Delhi municipal corporations make classrooms smart, but fail students | delhi | Hindustan Times
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Delhi municipal corporations make classrooms smart, but fail students

Despite starting smart classes and an increase in the teacher-student ratio, learning levels at schools run by Delhi’s municipal corporations remain poor. Enrolment rate shows a decline over the last five years.

MCD Elections 2017 Updated: Mar 27, 2017 14:28 IST
Shradha Chettri
Municipal election

A municipal corporation school in Tughlakabad. The municipal corporations have improved the infrastructure in their schools. However, learning levels have remained dismally low. (Sushil Kumar/HT PHOTO)

Class 4 student Hema Tiwari and Delhi’s three municipal corporations had started out around the same time.

As she sat on a rug amid walls from which the paint was peeling in a municipal primary school in South Extension II in 2013, she only sought to learn, and eat a tasty midday meal.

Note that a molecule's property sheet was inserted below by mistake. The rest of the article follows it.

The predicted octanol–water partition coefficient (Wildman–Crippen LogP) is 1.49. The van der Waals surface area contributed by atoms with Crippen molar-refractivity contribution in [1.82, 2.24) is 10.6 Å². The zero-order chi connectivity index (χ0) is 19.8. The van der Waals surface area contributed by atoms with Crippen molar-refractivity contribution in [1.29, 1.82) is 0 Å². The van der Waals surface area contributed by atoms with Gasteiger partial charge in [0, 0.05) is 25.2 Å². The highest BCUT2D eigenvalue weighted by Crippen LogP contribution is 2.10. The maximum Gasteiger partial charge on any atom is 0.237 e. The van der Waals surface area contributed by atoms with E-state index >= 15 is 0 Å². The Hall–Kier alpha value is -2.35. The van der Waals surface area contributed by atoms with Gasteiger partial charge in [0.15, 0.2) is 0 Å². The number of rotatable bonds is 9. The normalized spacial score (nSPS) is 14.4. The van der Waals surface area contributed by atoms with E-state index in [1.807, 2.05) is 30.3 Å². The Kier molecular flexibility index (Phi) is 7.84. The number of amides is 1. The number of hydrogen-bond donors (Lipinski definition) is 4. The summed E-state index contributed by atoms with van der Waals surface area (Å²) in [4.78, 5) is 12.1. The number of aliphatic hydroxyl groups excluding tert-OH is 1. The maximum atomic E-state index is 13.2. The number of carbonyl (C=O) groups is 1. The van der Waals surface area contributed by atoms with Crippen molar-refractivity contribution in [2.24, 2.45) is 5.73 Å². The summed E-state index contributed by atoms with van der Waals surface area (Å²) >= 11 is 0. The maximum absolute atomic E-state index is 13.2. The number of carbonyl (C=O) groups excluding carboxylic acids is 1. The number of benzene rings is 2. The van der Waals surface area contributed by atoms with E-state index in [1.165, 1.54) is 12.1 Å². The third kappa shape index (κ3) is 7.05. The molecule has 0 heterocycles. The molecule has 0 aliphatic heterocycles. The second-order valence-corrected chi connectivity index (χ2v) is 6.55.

The trifurcated corporations — a year into business — promised to give her all that and more.

As the next municipal election draws near and the incumbent Bharatiya Janata Party, debutant Aam Aadmi Party and at least four other major parties slug it out to get hold of the corporations, Hema is still struggling to learn.

The rugs have, however, gone. There are tables and chairs in the classroom that is decorated in many colours. There are enough teachers and even the once barren playground has swings and slides.

But for her age, Hema is far behind her peers in private schools as she can hardly read a word in English. “I can read and tell numbers in English but not the words. I can read Hindi though,” said Hema.

In five years, the municipalities didn’t do badly in delivering the brick and mortar. They have, in fact, 98%-100% success rate in providing toilets, drinking water, desks and chairs as per Elementary Education in India 2015-16 report from National University of Educational Planning and Administration (NUEPA). The midday meals are also served systematically. However, the quality of education imparted is hardly talked about.

For 31% councillors elected to the three corporations, education was not worth discussing in the House meetings. The 45%, who did ask questions on the education sector, mostly focused on infrastructure, ignoring larger issues of falling enrolment, dropout rates and poor quality of education.